On January 27, 2009, Governor Patterson signed into law a bill that radically overhauled the traditional New York “short form” statutory Power of Attorney (“POA”). The law, which went into effect on September 1, 2009, requires greater formality for signing the new POA than was required under the prior statute.
Some of the changes incorporated in the new statute include:
• A requirement that the designated agent or agents execute an acknowledgment of appointment that is contained within the POA in the presence of a Notary Public. The agent’s need not sign the POA at the same time that the principal signs, but the POA will not be deemed valid, and therefore cannot be used, until the agent has duly executed the acknowledgement.
• A requirement that the POA include a written notice to the agent explaining the scope of the agent’s fiduciary responsibilities. The POA also includes a warning to the agent that the agent may be liable for a breach of his or her fiduciary responsibilities.
• To limit perceived abuses by agents in making gifts of the principal’s assets to themselves or third persons under the prior statutory form, the new law requires that in any circumstance where the principal wishes to authorize an agent to make gifts of the principal’s assets, in addition to signing the new POA form, the principal must execute an optional document called the “Statutory Major Gifts Rider” (“SMGR”). The principal will need to carefully review the SMGR to determine which types of gifting authority, if any, that the principal wishes give the agent. In order for the agent to have each type of gifting authority, the principal must initial the corresponding section. For example, the principal must specifically initial a provision authorizing an agent to change beneficiary designations for life insurance policies and retirement plans if the principal desires that the agent have such authority. In addition, the principal must sign the SMGR, and his or her signature must be notarized and witnessed by two people not appointed as an agent.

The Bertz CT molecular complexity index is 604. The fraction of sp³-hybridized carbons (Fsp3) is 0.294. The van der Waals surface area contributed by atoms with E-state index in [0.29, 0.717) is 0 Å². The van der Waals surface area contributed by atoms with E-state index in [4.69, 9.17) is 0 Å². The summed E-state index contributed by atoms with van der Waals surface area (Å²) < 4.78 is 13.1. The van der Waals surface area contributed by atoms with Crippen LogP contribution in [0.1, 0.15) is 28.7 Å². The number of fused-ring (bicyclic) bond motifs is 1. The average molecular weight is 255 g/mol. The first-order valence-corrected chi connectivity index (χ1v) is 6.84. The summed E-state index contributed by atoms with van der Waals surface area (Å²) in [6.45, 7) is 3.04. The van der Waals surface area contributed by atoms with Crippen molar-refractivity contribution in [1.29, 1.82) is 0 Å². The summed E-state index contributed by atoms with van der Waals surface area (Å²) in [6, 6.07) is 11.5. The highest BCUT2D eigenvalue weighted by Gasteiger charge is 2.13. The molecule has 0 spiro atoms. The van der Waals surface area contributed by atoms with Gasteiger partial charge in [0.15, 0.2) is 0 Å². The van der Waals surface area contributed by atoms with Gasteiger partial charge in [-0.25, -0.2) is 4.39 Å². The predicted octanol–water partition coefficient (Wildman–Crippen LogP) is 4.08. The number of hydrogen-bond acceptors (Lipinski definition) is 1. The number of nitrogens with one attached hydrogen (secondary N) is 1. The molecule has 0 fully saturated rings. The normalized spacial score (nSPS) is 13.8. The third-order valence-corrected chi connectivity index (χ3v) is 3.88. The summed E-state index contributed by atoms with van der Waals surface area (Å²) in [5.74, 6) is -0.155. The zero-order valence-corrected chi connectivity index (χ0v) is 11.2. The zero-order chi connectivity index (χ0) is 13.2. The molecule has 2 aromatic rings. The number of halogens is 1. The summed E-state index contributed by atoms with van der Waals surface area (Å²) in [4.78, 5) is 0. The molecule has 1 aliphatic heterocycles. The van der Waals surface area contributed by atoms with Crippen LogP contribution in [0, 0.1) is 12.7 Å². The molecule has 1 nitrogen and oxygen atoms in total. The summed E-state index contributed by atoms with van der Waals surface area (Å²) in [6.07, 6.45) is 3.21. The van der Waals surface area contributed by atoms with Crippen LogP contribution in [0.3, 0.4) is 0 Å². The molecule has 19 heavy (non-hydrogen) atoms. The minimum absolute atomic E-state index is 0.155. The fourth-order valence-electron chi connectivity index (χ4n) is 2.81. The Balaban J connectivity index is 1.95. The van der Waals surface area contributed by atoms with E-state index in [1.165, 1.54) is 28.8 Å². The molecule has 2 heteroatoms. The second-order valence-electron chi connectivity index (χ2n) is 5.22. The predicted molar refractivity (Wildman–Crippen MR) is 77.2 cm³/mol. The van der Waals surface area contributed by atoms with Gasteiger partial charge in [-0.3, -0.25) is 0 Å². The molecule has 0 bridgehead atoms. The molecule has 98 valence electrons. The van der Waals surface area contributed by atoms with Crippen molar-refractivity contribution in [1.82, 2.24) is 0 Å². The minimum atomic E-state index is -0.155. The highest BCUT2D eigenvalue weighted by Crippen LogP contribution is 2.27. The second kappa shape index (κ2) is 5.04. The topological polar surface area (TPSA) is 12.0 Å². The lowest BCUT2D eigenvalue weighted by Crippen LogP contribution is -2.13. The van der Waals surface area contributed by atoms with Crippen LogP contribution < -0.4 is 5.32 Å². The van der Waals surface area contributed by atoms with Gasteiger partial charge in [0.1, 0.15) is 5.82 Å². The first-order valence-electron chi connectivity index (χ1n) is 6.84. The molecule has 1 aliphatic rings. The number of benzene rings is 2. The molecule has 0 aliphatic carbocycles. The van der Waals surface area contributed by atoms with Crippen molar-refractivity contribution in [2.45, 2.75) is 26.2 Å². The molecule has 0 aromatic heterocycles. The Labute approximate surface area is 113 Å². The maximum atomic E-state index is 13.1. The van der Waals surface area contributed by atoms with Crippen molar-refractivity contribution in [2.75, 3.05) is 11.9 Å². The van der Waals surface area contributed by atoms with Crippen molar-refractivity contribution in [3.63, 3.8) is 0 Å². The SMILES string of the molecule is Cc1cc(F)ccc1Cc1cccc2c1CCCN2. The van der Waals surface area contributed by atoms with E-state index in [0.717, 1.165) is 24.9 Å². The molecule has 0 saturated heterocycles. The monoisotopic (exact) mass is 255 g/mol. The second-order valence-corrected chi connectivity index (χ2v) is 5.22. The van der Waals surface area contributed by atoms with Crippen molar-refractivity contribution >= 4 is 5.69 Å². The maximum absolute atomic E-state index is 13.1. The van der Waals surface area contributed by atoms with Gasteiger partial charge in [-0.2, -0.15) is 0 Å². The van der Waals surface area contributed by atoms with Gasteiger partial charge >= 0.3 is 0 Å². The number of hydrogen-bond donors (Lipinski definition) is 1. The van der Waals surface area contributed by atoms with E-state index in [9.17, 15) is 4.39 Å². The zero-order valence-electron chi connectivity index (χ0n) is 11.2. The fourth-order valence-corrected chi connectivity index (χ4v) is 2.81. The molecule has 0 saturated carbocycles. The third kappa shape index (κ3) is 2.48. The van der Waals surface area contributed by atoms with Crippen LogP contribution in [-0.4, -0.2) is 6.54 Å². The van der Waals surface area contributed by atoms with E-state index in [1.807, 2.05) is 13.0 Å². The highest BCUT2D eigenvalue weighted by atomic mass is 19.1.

• An optional provision for designation of a “monitor” to oversee the agent’s actions.
• Authorization to provide “reasonable compensation” to the agent for his or her services.
• Specific directions for revoking the POA.
• Expansion of the class of “financial institutions” that are required to accept the POA absent “reasonable cause.” Previously, the term “financial institutions” was limited to banks, but it now includes securities brokers, securities dealers, securities firms and insurance companies.
Many concerns remain among attorneys regarding how the new form will work in practice, and whether the new POAs will be readily accepted by financial institutions. As events unfold, we will keep readers informed regarding the effectiveness of the new POA